JUST when it seemed that BMW owned Mini UK had run out of ideas for further developing their impressive range the company has just come up with the seventh family member the all new Mini Paceman which is a coupe interpretation of the Countryman and which has entered a new premium sales sector for Mini writes Bryan Longworth.
The Austrian built Paceman now joins the Hatch, Clubman, Convertible, Countryman, Coupe and Roadster and it seems set to acquire another group of admirers who want something a bit different from the various other Mini models that have appeared since BMW successfully relaunched the iconic Mini.
Paceman looks much like the other models at the front but has more sporty styling with a sloping rear roof line that provides the car with a distinct eyecatching image in much the same as the Land Rover Evoque has achieved - one admirer even described it as a mini Evoque!
Five versions are currently available and my test car was the Mini Cooper SD ALL4 Paceman with four wheel drive and powered by a 143bhp 2.0-litre diesel engine with a six speed manual gearbox and a top speed of 122mph, a zero to 62mph time of 9.3 seconds and an on the road price of £24,290 - prices start at £18,970.
Built on the Countryman platform the three door Paceman has horizontal rear lights which are a first for a Mini as is the Paceman name across the back of the car and it is a distinct four seater with a rear load capacity of 330 litres with the individual rear seats in place and 1,030 litres with them folded.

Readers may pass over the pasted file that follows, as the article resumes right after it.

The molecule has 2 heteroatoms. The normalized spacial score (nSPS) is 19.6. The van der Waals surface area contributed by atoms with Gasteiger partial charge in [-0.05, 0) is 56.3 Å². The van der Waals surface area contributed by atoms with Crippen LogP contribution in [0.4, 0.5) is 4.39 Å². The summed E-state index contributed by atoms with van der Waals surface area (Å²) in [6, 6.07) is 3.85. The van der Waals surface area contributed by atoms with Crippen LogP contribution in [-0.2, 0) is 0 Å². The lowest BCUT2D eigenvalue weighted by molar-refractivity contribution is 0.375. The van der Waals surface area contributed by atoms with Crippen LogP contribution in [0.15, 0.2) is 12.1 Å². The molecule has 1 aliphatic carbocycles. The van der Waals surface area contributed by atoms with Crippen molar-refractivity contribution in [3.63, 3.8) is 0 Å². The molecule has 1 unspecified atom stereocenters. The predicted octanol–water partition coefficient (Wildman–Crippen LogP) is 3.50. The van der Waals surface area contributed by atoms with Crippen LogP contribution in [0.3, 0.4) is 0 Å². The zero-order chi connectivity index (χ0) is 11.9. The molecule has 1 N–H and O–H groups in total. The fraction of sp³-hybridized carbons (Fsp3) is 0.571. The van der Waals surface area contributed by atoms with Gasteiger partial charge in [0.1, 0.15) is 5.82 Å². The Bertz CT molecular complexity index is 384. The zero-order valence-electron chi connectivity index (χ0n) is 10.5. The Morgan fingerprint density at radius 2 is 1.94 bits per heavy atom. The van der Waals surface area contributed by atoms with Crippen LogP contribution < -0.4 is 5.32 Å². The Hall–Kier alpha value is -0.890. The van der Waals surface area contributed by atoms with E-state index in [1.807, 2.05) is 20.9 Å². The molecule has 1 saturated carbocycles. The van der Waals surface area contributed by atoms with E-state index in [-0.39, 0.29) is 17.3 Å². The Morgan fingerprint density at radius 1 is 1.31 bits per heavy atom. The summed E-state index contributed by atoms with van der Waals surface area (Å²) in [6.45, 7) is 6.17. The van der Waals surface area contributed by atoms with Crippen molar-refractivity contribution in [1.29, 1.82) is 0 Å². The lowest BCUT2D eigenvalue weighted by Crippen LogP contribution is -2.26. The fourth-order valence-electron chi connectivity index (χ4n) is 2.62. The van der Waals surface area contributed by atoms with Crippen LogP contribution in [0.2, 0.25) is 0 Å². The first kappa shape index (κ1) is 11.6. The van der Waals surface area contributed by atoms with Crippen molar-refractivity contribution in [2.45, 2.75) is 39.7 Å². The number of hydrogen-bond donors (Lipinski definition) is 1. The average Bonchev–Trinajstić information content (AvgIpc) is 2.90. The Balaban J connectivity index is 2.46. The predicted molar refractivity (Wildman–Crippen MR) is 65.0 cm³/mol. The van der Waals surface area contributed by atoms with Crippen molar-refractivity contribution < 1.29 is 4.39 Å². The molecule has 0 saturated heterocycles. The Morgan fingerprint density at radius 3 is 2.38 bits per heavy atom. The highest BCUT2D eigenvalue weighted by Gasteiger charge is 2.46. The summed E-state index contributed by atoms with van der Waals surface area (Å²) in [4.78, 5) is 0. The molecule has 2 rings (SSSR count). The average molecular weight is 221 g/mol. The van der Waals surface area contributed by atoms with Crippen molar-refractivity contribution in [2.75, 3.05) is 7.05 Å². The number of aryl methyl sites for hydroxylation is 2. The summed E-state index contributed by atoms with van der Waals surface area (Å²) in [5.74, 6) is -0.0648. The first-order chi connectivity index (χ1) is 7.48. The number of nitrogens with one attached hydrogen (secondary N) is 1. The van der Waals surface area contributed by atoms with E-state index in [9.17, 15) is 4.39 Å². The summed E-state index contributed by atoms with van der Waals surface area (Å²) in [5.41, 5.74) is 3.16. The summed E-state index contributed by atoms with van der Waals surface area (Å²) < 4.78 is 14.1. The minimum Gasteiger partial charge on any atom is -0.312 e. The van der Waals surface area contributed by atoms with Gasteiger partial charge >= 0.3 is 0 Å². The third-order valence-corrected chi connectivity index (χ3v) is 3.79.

The test car had lowered sports suspension and a sport switch tweaked the engine’s responses and the power assistance provided by the steering to provide the driver with even more on the road fun.
I have always been a Mini lover since owning one of the original models and it was really nice to drive the latest offering which attracted a lot of attention because of its sloping rear end that provides it with even more street and showroom appeal.
The ride is firm but not excessively so and the precise steering which is a special Mini feature and the sporty performance from the diesel engine all helped to make the test period so enjoyable.
Inside the leather clad cockpit the distinctive Mini switchgear and instruments are the same as on the other models and while the huge central speedometer which is the size of a dinner plate looks good I preferred to use the digital speedometer immediately in front of the driver and is easier to see.
There was plenty of standard kit including the snazzy 17-inch Black Star alloy wheels but the test car had optional equipment on board which took the price to nearly £31,000 including the comfortable stylish seats, adaptive xenon headlights and media pack that had satellite navigation in the middle of the speedometer.
Some admirers liked the car but wondered if Paceman would sell because of the number of models already in the Mini range although I believe it will appeal to those enthusiasts wanting something different with distinctive sporty styling that this model offers.
The rear sloping roof and back of the car have been criticised by some motoring writers but in my opinion they are features that make Paceman stand out now it has entered a new sales sector that should help to boost its overall appeal and take Mini to a new level.
My Verdict: Another Mini masterstroke.